(2) Another reading or aspect of your question might be a reflection of the familiar general question about how moral or value language is to be understood. Are the sentences in the Confucianisms to be understood as truth-claims (so that there might be a presumption that ideally we would come to unanimity on any given sentence or at least agree in our skepticism about it) or as something else, such as imperatives, expressions of commitments, feelings, etc.? (This question is orthogonal to the question about coming to agree on which sentences to classify as within or without one or another kind of “Confucianism.”) The reason I find this question somewhat uninteresting here is simply that it’s so familiar as a general issue in metaethics.

    (3) Sentences aside, one might ask about Confucianism as a practice (ritual and otherwise), how much unity or similarity it should aim for around the globe, and I suppose one might express this question in the form, “How many Confucianisms should there be?” But of course one book of Confucian theory might defend great diversity of ritual practice.

    (4) Another question is whether those who are interested in one or another sort of so-called “Confucianism” ought to try to use the term ‘Confucianism’ as a ritual object, a flag to contest, to promote unity or at least harmony in discourse and practice; so that, as it were, the specific sentence “Confucianism: in the end there can be only one!” expresses a commitment rather than a truth-claim. “In the end there shall be only one—or two? three?” This reading of your question is suggested by your mention of authorities.

    My linguistic and historical claims in my discussion of (1a) would tend to argue that a program aiming at just one is unworkable or intellectually compromising, encouraging the sort of unseemly scramble that I’ve carped about in an earlier string (not unlike what Manyul worries about above). Would the program’s publicity defeat it? (Would this program tend to seem attractive in inverse proportion to one’s esteem for the intellectual quality of “Confucian” thought and scholarship on the mainland, or in general?) Programs aiming at definite numbers greater than one seem more unworkable, because of the relative arbitrariness of those numbers. As for indefinite numbers—one “Confucianism” per “community,” say—well, I lose track of what’s at issue. And the examples you mentioned at first didn’t seem to be that sort of “X Confucianism.”

    (5) All the considerations I raised in my discussion of (1) apply to ‘Christianity’ as well as to ‘Confucianism’. But there might nevertheless be such a thing as the one true or correct Christianity, if the Christian god existed and intended to get across some one definite and limited message. Might Confucianism have some analogous move? (Such as the idea that the real Confucianism is the whole of what is written in the book of nature, if this book was recited distinctively well, though perhaps only in local terms, by early Chinese ritual?) That’s the last interpretation or aspect of your question that I want to try to distinguish, but I am not sure how distinct it is.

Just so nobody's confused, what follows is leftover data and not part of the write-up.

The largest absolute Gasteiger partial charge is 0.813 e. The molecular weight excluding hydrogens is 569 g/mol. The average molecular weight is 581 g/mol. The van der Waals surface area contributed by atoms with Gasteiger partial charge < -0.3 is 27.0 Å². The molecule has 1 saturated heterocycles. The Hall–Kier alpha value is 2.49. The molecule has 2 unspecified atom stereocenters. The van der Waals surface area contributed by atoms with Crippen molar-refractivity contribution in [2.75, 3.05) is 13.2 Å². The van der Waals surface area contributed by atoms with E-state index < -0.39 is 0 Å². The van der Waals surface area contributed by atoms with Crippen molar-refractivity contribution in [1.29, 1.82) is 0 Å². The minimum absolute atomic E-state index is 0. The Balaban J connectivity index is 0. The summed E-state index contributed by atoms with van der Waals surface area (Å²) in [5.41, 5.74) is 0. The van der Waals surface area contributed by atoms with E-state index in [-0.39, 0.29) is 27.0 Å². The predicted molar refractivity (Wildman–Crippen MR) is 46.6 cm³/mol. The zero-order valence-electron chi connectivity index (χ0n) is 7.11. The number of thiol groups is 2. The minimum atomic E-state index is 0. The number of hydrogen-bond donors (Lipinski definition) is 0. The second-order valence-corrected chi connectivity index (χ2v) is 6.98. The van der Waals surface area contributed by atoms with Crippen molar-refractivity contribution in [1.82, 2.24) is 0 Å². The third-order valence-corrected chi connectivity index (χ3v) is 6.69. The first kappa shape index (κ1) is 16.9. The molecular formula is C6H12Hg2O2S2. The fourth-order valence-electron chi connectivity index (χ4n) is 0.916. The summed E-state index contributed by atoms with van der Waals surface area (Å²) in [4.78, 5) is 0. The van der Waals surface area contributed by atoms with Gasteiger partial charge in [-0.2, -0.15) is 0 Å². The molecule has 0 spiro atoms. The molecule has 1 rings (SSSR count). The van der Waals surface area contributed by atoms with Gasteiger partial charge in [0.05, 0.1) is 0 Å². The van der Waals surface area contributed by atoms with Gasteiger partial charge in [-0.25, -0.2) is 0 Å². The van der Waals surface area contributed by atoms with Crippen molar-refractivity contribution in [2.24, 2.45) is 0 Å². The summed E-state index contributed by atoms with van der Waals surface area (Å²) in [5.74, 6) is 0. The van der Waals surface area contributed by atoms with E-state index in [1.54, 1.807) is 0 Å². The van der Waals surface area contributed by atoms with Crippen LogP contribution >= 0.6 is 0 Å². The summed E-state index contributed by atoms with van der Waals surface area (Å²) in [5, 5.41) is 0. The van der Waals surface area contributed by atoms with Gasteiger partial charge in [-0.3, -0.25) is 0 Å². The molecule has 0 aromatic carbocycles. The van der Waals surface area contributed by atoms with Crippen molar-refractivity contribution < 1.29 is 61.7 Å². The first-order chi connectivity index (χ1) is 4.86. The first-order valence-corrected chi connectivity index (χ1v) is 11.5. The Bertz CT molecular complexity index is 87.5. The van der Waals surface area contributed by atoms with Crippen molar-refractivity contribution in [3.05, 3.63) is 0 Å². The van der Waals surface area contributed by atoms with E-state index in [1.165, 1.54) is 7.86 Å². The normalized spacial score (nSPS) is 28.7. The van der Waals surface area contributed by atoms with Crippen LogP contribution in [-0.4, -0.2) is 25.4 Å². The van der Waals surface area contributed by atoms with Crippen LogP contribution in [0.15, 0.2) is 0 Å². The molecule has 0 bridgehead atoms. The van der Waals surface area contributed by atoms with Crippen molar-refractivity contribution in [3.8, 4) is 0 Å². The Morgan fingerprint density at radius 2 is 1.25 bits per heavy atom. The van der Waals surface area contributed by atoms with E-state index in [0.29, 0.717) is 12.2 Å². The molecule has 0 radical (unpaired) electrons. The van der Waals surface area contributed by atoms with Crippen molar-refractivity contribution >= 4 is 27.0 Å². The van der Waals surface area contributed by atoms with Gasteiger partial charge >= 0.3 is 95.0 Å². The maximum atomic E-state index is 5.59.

I wonder whether any of these is not at all what you had in mind!

  5. Thanks, Bill. It is indeed something like your “(1b) which views and disagreements are most worth taking seriously, on grounds either of prima facie merit or sheer popularity” that I had in mind. What interests me here are the issues of WHO might be making these judgments, and ON WHAT BASIS (including, are the claims of worth responsible to the acceptance or judgments of some community or other).

    The particular cases that are most relevant right now, I think, are what might be called Left and Right Confucianisms, more or less as “left” and “right” are currently understood in the US. (This is to vastly over-simplify, of course. For example, Jiang Qing is much more sympathetic to socialism than is Fan Ruiping. Also, for current purposes I don’t mean by “Left Confucianism” specificially what Daniel has used that term to mean.) It’s striking that one kind of argument that the “Right Confucians” tend to make against the “Left Confucians” is that the “Left” have been so influenced by Western liberal democracy that they have simply surrendered and become (Western) liberals in everything but name. The “Right Confucians” say of themselves that they, in contrast, represent a kind of cultural continuity or purity, even if they try to qualify that claim in certain ways. In other words, they claim that “Left Confucianism” isn’t really Confucianism. It doesn’t merit the name. (That is different from saying that the tenets of so-called Left Confucianism are false, to be sure!)

    Although the claim that “X Confucians” have abandoned the core teachings of Confucianism in such a way as not to merit the name COULD be true, I think it is false as applied to “Left Confucians.” I further would argue that “Right Confucians” are equally shaped by their encounter with modernity (as I suggest above). In addition, I will want to argue that some “Right Confucian” claims should be rejected as not adequately in keeping with core commitments of / what is most valuable about the Confucian tradition. Here there may be room for disagreement about what the core commitments are, and/or what’s most vauable. But I hope this helps to spell out a bit more what’s motivating my line of questions.

  6. A few quick comments:
    1) As I argued in a review article I wrote in Chinese, I think Jiang Qing, though critical of the New Confucians like Mou Zongsan, is in agreement with the latter on the necessity and essentialness of a Confucian moral metaphysics to Confucianism.

    2) On Steve’s distinction between “left” and “right” Confucianisms, I think this is a tricky issue. Left/Right about what? Pluralism (which Daniel and I accept, but Jiang Qing and many New Confucians implicitly reject)? Fiscal Conservatism (Fan Ruiping seems to clearly favor this)? Meritocracy (combined with some democratic elements) (Daniel, Jiang Qing, and I favor, and many New Confucians don’t)? Theism (Jiang Qing and maybe Fan Ruipin favor)? Burkean conservatism or revolutionary mentality (I (and maybe Daniel) are sympathetic with the former, and Jiang Qing seems to be in favor of the latter in a peculiar way)?

Leave a Reply

Your email address will not be published. Required fields are marked *

This site uses Akismet to reduce spam. Learn how your comment data is processed.